Drivers inching their way onto a Boston expressway one recent Friday were startled to see a thin, sandy-haired man standing at the side of the ramp, holding a cardboard sign that read: "Homeless family needs food. Please help."
Despite the poignancy of his plea, most cars ignored him. When one driver handed him several dollars, a smile flickered across his tired face. "Thank you very much, sir," he said earnestly. "God bless."
Passersby could only wonder about the circumstances that had brought this father to this expressway ramp and this act of desperation. A lost job? A mountain of bills? Whatever his sad story, he served as a brief public reminder that hunger remains a huge problem, largely invisible to those of us with full shopping carts and well-stocked larders.
By coincidence, the same week that the father was making his silent appeal, researchers at the Tufts University Center on Hunger, Poverty, and Nutrition Policy, in Medford, Mass., reported that 12 million American children go hungry or are threatened with hunger. Labeling the type of hunger most common in America "mild malnutrition," they warned about its long-term consequences for children's development.
Today, in an effort to put hunger higher on the national agenda, nearly 1,000 bookstores - 500 independents and 450 Barnes & Noble superstores - are staging an unusual literary benefit. Called Writers Harvest: The National Reading, this fifth annual event to fight hunger will feature more than 2,000 authors reading from their works. Participants include former US poet laureate Rita Dove, Joyce Carol Oates, Ken Follett, John Grisham, and Amy Tan.
Bookstores will donate a percentage of the day's sales to Share Our Strength, a hunger relief organization. That group, in turn, will distribute money to soup kitchens, food banks, and local nutrition programs. Other proceeds will come from the sale of "Writers Harvest 2," an anthology of 18 short stories published specifically to benefit antihunger programs.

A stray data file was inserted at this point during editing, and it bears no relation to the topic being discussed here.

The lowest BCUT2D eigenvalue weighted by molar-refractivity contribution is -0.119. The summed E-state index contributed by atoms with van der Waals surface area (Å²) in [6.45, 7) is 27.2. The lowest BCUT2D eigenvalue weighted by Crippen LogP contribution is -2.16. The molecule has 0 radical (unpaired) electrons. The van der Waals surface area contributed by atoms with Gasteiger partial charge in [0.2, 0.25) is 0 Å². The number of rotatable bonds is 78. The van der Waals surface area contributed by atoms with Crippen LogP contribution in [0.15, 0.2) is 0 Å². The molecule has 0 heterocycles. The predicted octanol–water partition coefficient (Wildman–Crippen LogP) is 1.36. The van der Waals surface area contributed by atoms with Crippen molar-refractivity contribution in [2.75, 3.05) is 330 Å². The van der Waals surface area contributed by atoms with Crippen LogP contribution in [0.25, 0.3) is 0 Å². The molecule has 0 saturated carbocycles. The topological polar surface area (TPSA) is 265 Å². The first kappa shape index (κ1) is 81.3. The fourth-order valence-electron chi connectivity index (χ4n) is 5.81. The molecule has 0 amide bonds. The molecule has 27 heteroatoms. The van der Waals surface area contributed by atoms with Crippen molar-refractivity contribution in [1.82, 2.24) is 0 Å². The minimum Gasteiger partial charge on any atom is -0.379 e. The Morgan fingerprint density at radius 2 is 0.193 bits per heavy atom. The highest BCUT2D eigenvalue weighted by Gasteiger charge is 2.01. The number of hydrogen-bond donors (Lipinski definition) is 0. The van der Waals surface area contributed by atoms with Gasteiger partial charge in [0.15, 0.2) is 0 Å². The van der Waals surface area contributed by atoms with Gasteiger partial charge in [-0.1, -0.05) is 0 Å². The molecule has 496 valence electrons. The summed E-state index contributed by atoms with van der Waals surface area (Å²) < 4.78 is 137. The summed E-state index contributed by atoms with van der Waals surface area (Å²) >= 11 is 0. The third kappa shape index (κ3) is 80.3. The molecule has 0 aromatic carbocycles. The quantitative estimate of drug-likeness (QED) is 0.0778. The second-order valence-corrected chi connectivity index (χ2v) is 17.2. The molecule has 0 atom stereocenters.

Last year, the event raised $138,000. This year's goal is $150,000. By any measure, that is a modest amount for the magnitude of the problem. But beyond money, Bill Shore, founder of Share Our Strength, hears in these authors' voices "a chorus raising awareness of the serious problem of hunger in America."
"Safety net," a phrase popular with politicians in the free-spending 1980s, has largely disappeared in the '90s. In its place is "self-sufficiency" - a worthy goal, to be sure. Yet child-advocacy groups warn that welfare reform, as currently framed, could increase the ranks of poor - and hungry -children by 1 million.
November is the month when economists begin forecasting holiday spending patterns. Early fingers testing the retail wind are predicting a strong buying season, especially for those in higher-income brackets. Yet it's also the month when charitable groups begin their urgent holiday appeals to give those in low-income (or no-income) families at least minimal holiday food. The Salvation Army terms its bell-ringing drive "a call for compassion."
Books traditionally offer food for the mind. But considering the wealth of ideas they contain, it's fitting that today, two weeks before Thanksgiving, bookstores are helping to feed the body as well. As Ms. Dove, who is chairing the National Reading, puts it, "Writers create new worlds with their words. Our hope is that Writers Harvest will help create a world without hunger."
That idealism may seem naive in a week when even international relief agencies cannot get available food supplies to hundreds of thousands of starving Rwandan refugees. But in a season when the cornucopia stands as a symbol of abundance, the poet's words offer hope that someday, in a land of plenty, parents will not be forced to choose between food and heat, children will not go to school without proper sustenance, and fathers will not need to beg for grocery money on a chilly urban expressway.
*For more information, call 800-955-8278.